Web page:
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, pl.




(prō-bos'is, prō-bos'i-dēz, -sĕz),
1. A long flexible snout, such as that of a tapir or an elephant.
2. In teratology, a cylindric protuberance of the face that, in cyclopia or ethmocephaly, represents the nose.
[G. proboskis, a means of providing food, fr. pro- + boskein, to feed]


(prō-bŏs′ĭs, -kĭs)
n. pl. pro·boscises or pro·boscides (-bŏs′ĭ-dēz′)
1. A long flexible snout or trunk, as of an elephant.
2. A slender, tubular organ in the head region of an invertebrate, such as certain insects and worms, usually used for sucking or piercing.
3. A human nose, especially a prominent one.


  1. the elongated snout of a tapir or elephant.
  2. the elongated mouthparts of some insects.


elongated, flexible feeding apparatus, formed of the fused mouthparts, in some insects.
References in periodicals archive ?
Marder licks her dogs' noses to keep their proboscises shiny and healthy-looking.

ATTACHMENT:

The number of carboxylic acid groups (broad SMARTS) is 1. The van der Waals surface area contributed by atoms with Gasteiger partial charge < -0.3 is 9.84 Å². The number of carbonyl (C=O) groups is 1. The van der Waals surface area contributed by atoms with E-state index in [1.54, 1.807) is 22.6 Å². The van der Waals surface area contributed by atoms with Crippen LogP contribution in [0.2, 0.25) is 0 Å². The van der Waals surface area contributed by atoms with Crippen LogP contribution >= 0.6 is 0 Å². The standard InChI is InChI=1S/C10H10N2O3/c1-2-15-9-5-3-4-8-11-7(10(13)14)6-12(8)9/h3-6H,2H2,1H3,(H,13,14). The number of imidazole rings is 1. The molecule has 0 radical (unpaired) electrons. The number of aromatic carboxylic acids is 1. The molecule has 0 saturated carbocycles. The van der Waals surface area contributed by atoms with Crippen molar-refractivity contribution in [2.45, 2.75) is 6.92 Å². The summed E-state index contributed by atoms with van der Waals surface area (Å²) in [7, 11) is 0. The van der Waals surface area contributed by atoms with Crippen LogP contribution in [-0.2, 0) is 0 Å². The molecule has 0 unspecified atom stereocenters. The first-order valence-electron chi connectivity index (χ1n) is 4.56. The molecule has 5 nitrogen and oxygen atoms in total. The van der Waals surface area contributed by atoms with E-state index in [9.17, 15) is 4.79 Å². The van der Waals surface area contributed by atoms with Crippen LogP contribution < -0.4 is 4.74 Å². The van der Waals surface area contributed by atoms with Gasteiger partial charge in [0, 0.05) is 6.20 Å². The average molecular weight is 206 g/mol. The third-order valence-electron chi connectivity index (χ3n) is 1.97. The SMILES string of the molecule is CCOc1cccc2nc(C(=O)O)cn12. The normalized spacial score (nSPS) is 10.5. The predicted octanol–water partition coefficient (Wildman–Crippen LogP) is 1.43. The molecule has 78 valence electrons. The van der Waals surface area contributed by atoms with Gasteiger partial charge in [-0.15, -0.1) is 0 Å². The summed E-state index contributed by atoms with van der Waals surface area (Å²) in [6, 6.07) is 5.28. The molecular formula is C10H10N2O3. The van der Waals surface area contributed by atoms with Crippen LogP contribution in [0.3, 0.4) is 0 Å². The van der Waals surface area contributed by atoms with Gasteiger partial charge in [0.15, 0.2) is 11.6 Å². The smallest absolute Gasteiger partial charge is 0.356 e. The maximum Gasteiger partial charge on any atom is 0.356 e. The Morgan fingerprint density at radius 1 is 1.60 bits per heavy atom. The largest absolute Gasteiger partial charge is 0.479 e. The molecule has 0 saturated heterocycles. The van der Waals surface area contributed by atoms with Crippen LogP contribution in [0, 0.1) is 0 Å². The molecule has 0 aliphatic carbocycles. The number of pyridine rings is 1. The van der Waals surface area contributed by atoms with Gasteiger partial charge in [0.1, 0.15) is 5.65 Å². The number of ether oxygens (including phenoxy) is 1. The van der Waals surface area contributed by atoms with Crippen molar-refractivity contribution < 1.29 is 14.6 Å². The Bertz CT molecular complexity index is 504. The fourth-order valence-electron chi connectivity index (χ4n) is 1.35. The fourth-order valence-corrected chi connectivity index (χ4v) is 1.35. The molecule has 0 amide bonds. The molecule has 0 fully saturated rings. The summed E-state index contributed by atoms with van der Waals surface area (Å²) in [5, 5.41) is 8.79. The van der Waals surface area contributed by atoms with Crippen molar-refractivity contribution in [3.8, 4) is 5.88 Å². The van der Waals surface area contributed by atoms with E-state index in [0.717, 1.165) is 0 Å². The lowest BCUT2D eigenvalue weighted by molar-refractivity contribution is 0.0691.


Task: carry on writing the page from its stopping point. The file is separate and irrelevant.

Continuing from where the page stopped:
Inventing a system for a kind of three-dimensional chart showing several decades of the federal government's human-resource and defense spending, and of the consumer price index for food and for fuel, with population size and housing costs respectively factored in, Madsen winds up with two ungainly basswood forms, like peculiarly tapering insect proboscises.
setosimentum males extruded droplets while licking females' proboscises or, less frequently, their genitals (ca.
Besides birds, the exhibit has turtles, iguanas, and giant anteaters-stickytongued sloth relatives, whose vaudevillian gait and prominent proboscises bring back memories of Jimmy Durante.